Monday, May 15, 2017

Starting With the “Why” in Personalized Learning (Betheny Gross) | Larry Cuban on School Reform and Classroom Practice

Starting With the “Why” in Personalized Learning (Betheny Gross) | Larry Cuban on School Reform and Classroom Practice:

Starting With the “Why” in Personalized Learning (Betheny Gross)

In 2015, The Center for Reinventing Public Education at the University of Washington Bothell, kicked off a multi-year, multi-method study of systemic efforts to support schools implementing personalized learning. We’ll produce reports that explore many of these topics in depth as the project progresses, but we want to give educators more immediate feedback. In this “Notes From the Field” series, we share noteworthy anecdotes and early impressions from our school visits, interviews, and teacher survey. These posts should be taken as observations from informed and thoughtful partners; we hope they help launch productive conversations and reflection–Betheny Gross
This post appeared April 12, 2017
Last spring, on our first visit to 35 schools committed to personalized learning, teachers often told us they weren’t sure what they were supposed to be doing to personalize learning. Revisiting the same schools this fall, we realized a more fundamental issue was at play: many teachers didn’t seem entirely sure why they were personalizing learning in the first place.
The teachers we interviewed certainly had clear goals for their students: to be ready for college and career, to be lifelong learners and successful adults. And most described the specific objectives for knowledge, skills, and attitudes their students would need to reach these goals. But only rarely could teachers tell us how the activities they do to personalize learning would deliver on these objectives. The problem is, without starting with that end in mind, it’s nearly impossible to build a coherent personalized learning (PL) approach.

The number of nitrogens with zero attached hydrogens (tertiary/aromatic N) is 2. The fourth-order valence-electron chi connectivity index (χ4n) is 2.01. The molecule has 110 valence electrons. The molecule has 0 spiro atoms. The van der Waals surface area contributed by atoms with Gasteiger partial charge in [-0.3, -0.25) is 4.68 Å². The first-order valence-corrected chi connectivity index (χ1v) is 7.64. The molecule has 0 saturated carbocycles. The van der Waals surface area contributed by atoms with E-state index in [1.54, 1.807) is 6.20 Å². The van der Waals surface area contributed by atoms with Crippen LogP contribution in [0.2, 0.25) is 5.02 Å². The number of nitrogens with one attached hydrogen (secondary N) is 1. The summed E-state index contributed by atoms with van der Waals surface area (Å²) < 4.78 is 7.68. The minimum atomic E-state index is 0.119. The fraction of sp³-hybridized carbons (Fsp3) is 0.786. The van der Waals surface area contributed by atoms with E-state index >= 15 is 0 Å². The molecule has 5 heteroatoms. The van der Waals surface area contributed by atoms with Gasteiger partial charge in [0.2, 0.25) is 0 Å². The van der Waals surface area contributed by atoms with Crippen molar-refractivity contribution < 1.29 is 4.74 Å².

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In policy parlance, the teachers—and their schools—didn’t have a well-formed theory of action about PL. A theory of action explains how and why a certain intervention or approach is supposed to work. It helps get everyone on the same page about what they are doing and why. And it shapes the goals teachers and schools shoot for so they can see if their efforts are helping students achieve them. Operating without a well-articulated, well-understood theory of action leaves teachers sailing without a rudder and without a defined destination. And Starting With the “Why” in Personalized Learning (Betheny Gross) | Larry Cuban on School Reform and Classroom Practice:

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